2005 FIDE World Championship


After Kasparov retired and when it was obvious that the Prague Agreement won't materialise, FIDE tried to reunify the title some other way. Since the KO tournaments were out of favour, they tried to set up an 8 player double round robin tournament. Following players were originally invited to the tournament:

  • Rustam Kasimdzhanov - FIDE World Champion
  • Michael Adams - runner-up in the last FIDE World Championship
  • Vladimir Kramnik - Classical World Champion
  • Peter Leko - runner-up in last Classical World Championship

    and 4 top players in the FIDE rating list (average rating of July 2004 and January 2005 rating lists). Those were:

  • Garry Kasparov (2817, 2804)
  • Viswanathan Anand (2782, 2786)
  • Veselin Topalov (2737, 2757)
  • Alexander Morozevich (2743, 2741)

    Kramnik refused to participate, insisting that the Prague Agreement guarantees him a match with the FIDE World Champion. He was only prepared to play the winner (read here). Kasparov, who retired earlier, also declined his invitation. In my opinion Kasparov would only be willing to come out of retirement (he retired only few months ago) if Kramnik would participate too, meaning that the winner would be undisputed World Champion. Since Kramnik declined to participate, Kasparov saw no point to become only FIDE World Champion and then to wait for a possible reunification match with Kramnik, which may or may not happen.

    As a substitution for Kramnik and Kasparov, next two from the rating list were called in:
  • Peter Svidler (2727, 2735)
  • Judit Polgar (2728, inactive*)

    * - if a player was inactive in one of the rating lists (July 2004 or January 2005), only the active rating was taken, instead of the average. Players that were inactive on both lists were ineligible.

    This made Judit Polgar the first (and so far only) woman in history to play for the World Championship.

    The tournament idea with 8 best players was well received by the public and it was the first FIDE World Championship in a long time that was credible in the eyes of the public. The only thing that left some bad taste in the mouth was Kramnik's non-participation. Also returning back to slower "classical" time controls was met with approval among the players and public alike.

    Tournament conditions:
    • tournament was played from September 27th to October 16th, 2005 in San Luis, Argentina
    • total prize fund was 1 milion USD
    • the time controls were 120 minutes for first 40 moves, followed by 60 minutes for next 20 moves, followed by 15 minutes for the rest of the game with 30 seconds per move increment starting with move 61
    • winner becomes the (FIDE) World Champion
    • in case of ties the following criteria was used (in given order):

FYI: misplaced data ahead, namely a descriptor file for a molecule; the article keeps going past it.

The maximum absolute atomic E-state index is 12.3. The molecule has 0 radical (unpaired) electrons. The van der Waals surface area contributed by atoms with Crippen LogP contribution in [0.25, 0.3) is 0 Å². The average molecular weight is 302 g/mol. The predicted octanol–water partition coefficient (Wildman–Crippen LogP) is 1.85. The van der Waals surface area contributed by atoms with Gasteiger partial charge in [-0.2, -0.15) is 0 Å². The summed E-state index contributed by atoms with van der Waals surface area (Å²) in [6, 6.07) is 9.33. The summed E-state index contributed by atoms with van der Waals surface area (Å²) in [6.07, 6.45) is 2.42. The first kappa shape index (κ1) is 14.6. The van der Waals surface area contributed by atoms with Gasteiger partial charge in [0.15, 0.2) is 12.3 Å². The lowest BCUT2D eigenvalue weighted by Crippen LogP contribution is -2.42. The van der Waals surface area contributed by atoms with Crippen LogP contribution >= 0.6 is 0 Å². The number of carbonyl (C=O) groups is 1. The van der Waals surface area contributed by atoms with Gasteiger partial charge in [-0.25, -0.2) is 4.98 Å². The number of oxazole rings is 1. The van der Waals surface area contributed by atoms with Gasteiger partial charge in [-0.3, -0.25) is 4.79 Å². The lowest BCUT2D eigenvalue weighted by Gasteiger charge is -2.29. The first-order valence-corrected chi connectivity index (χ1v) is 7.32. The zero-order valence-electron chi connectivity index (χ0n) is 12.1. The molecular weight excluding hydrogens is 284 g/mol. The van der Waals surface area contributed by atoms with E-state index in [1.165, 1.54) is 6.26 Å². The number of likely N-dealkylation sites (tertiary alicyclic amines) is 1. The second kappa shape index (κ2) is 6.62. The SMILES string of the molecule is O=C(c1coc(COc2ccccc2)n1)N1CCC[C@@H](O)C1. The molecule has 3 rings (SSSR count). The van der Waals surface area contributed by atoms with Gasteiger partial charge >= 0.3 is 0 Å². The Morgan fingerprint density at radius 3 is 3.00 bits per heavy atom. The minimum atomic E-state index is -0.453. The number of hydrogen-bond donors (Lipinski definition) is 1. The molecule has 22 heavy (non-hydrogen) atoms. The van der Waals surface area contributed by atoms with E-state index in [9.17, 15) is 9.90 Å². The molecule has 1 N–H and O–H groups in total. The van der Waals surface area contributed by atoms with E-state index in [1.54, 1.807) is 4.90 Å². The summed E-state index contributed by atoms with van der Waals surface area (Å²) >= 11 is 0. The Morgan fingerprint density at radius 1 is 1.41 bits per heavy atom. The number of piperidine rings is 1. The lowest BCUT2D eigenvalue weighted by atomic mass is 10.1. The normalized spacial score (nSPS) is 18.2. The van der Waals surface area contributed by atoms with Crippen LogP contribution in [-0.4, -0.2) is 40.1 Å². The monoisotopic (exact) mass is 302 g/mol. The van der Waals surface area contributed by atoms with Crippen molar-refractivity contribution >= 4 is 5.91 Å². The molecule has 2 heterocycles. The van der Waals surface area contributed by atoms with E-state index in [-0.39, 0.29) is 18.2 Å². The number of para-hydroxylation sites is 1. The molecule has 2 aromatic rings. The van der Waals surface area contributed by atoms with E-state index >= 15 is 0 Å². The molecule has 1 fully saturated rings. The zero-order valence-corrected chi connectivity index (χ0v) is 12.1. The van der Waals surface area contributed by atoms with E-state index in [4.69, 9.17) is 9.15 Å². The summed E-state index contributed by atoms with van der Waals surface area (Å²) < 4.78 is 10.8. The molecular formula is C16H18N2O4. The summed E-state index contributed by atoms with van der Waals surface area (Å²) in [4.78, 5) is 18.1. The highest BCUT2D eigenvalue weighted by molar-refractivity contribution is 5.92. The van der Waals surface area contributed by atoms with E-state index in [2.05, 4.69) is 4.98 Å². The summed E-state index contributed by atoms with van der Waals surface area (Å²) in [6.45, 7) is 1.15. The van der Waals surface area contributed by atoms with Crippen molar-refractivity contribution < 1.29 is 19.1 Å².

1. The results of the games between the players involved in the tie.
      2. The total number of wins in the tournament of every player involved in the tie.
      3. Play-off at rapid time controls (25min+10sec) - 1 mini-match
      4. Play-off at blitz time controls (5min+10sec) - maximum 3 mini-matches
      5. Armageddon play-off (white has 6 minutes, black has 5 minutes, white has to win)
    The Tournament
    Download games

    Topalov won convincingly. He started with a 6.5/7, one of the most impressive performances in history, before coasting to victory by drawing all his remaining games.

    Impact on the future

    World Championship tournament was a success and FIDE decided to repeat the format 2 years later. Top four in San Luis were automatically seeded into the 2007 World Championship.

    Although people today tend to put Topalov in the same group of other FIDE World Champions (thus not "real" World Champions), he was at that time considered as a legitimate World Champion by great majority of public. Topalov was clearly the best player in that period and was dominating in top tournaments in 2005 and 2006. There was only small minority who considered Kramnik, who was playing unconvincingly and was continuosly slidding down the rating list, as the "true" World Champion. By that time, his only argument was that a title can only be won in a match (it is pretty weak to me, if the competition format instead of performance is the only argument one has - besides it's not like Kramnik didn't have a chance to prove that he is the best. He simply refused to participate).
    Match between Topalov and Kramnik in the following year (with it's controversies), completely changed people's perception of Topalov and Kramnik as a World Champion in retrospective. Kramnik came out as the hero, and Topalov's public image still suffers from the events that took place in Elista.
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